Nixon’s bulldogs are still barking by Ryan Hammond

At a Republican house party this week, presidential candidate Rick Perry advocated a larger government role in the Mexico drugs war stating  “it may require our military in Mexico working in concert with them to kill these drug cartels and to keep them off of our border and to destroy their networks.” Is this simply talking tough to maintain his position as favourite for Republican nomination or a more sinister delusionary belief in the efficacy of military intervention as a solution? 

Perry likened the situation to Colombia 20 years ago where the government accepted American military intervention and had success in making Colombia a safer country against attacks from leftist guerrillas. However as a drug control strategy the plan failed; despite the continued presence involved in training, logistical support and intelligence back up at a cost of billions of dollars Colombia still provides over 90% of cocaine found in America.

A crude similarity between the situations in Mexico and Colombia exists in the weakness of the state allowing the proliferance of violent, organised gangs to a level which threatens political and social structures but the parallels end there. Last week five severed heads were found on the steps of a school in Acapulco along with handwritten messages against the local government and local drug lords. Atrocities such as these are increasing despite Mexico’s own ‘Plan Colombia’ style war on drugs since 2006 where Calderon has used the military to attack the traffickers.  Yet where Colombia has become safer Mexico is bleeding; between 2009 to 2010 drug related killings increased 60 per cent. A Hydra situation is occurring where the military ‘victories’ only serve to fragment the gangs, creating more power vacuums leading to more violence in the scramble to control the traffic.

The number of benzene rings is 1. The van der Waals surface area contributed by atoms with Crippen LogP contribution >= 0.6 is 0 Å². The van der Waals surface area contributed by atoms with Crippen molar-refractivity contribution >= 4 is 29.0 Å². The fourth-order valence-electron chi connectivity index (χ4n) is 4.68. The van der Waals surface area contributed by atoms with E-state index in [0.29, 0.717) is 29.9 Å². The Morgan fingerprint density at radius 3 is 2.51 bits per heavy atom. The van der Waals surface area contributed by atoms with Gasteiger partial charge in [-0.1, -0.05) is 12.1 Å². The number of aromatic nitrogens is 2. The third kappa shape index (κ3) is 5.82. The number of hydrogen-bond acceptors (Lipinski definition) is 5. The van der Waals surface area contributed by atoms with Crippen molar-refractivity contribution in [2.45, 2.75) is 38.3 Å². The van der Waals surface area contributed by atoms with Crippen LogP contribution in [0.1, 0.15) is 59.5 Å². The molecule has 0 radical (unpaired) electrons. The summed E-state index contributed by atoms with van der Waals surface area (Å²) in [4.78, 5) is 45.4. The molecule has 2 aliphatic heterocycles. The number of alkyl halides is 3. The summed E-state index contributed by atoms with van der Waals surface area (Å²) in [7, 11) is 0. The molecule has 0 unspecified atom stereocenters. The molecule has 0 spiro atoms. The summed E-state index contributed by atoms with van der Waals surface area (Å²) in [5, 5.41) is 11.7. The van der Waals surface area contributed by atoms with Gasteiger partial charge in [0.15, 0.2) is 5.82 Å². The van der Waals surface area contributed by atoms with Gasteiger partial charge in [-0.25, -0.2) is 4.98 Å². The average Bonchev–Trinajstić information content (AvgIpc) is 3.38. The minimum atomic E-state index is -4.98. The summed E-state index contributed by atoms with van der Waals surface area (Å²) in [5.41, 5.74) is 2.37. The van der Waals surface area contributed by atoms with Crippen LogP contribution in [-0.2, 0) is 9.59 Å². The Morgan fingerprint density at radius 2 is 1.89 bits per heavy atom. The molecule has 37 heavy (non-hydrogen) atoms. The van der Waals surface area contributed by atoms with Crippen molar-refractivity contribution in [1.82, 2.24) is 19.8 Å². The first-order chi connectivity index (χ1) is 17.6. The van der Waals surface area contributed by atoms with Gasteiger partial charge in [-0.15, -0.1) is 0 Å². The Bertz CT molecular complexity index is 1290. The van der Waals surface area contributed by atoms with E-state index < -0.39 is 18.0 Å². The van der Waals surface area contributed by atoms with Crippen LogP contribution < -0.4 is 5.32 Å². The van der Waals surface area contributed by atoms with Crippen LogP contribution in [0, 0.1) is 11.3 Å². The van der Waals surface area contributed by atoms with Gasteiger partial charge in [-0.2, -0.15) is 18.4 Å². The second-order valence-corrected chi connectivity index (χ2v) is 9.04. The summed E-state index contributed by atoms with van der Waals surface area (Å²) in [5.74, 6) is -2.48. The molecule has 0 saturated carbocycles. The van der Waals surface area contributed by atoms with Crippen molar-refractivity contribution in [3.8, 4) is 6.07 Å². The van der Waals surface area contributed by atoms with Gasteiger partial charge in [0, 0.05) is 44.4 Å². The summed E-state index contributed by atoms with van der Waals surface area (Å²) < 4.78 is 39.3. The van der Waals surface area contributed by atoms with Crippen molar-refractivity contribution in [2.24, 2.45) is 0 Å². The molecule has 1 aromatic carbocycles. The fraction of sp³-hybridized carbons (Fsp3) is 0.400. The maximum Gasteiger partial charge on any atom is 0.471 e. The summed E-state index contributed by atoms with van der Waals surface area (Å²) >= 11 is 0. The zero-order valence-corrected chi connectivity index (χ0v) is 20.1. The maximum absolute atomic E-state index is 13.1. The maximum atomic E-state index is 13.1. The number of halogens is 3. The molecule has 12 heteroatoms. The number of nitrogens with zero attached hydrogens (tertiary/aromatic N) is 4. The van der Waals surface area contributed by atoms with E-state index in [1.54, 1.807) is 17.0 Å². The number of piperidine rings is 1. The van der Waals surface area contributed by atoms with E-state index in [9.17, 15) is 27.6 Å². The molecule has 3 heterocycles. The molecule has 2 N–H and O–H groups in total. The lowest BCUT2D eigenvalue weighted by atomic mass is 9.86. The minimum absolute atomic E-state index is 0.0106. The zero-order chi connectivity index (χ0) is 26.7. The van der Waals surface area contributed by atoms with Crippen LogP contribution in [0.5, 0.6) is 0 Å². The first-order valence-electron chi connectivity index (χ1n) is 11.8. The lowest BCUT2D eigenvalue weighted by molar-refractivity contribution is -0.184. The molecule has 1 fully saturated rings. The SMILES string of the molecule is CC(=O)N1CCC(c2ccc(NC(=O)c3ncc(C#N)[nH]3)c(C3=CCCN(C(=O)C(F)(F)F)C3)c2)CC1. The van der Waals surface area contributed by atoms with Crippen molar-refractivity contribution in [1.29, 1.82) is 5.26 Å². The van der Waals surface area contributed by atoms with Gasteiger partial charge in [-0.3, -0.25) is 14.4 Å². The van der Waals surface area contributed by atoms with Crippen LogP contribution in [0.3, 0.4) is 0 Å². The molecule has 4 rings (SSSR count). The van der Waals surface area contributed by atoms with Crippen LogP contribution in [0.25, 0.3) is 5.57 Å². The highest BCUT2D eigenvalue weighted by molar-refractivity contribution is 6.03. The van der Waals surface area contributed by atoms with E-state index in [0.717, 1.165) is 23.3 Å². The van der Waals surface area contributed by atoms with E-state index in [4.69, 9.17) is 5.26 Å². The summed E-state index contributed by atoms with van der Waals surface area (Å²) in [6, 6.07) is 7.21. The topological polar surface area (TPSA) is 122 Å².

The other key difference is the Mexican cartel’s recent switch from cocaine and heroin to methamphetamine as its primary commodity. Due to the purely synthetic composition of the drug its production sites are much easier to create and more dispensable than heroin and cocaine. Thus the drug is generally more impervious to current law enforcement methods than its predecessors. Furthermore the drug is cheaper and more addictive than cocaine and heroin making it the most popular hard drug in the Midwest and the West according to the DEA. All of which means immense profits for the cartels.

It is this demand that according to Calderon needs to be addressed. He claims that whilst he lives next door to the largest consumer of drugs in the world there will be a problem. He also claims that the expiry of a ban on Assault weapons in 2004 has made it much easier for the cartel to acquire firearms. While Calderon is likely to refuse US military deployment  and feel patronised by Perry’s comments he is receptive to US help, taking part in the Merida initiative, a US funded 1.7 billion dollar programme to help Mexico and other Central American countries deal with drug trafficking.  But if Calderon’s own war on drugs is failing and the cartel are outperforming the US government economically in the war how can it be won with Perry’s short-sighted suggestion of further military intervention?

In June this year the Global Commission on Drugs a body including former UN Chief Kofi Anaan, former US Secretary of State George Schulz and past presidents of Colombia, Mexico and Brazil concluded that world drug policy should take a non criminal approach. They declared emphatically that the war on drugs has been lost with huge collateral damage. 

Without this strategy of non criminal legislation in place any tactics we employ whether military based or not are futile. Ultimately wars on drugs whether In Mexico or Colombia are fed by the economics of drug prohibition as essentially low cost commodities have their prices vastly inflated and criminals fight to control the traffic. Unfortunately the moral crusade which Nixon embarked upon forty years ago has become so entrenched in the contemporary western political weltannschaung that the debate on how to legislate a more non criminal approach, if we ever have it, seems an eternity away. If Perry doesn’t “… know all the scenarios that are out there…”, he should refrain from making suggestions just in case they are actually implemented.





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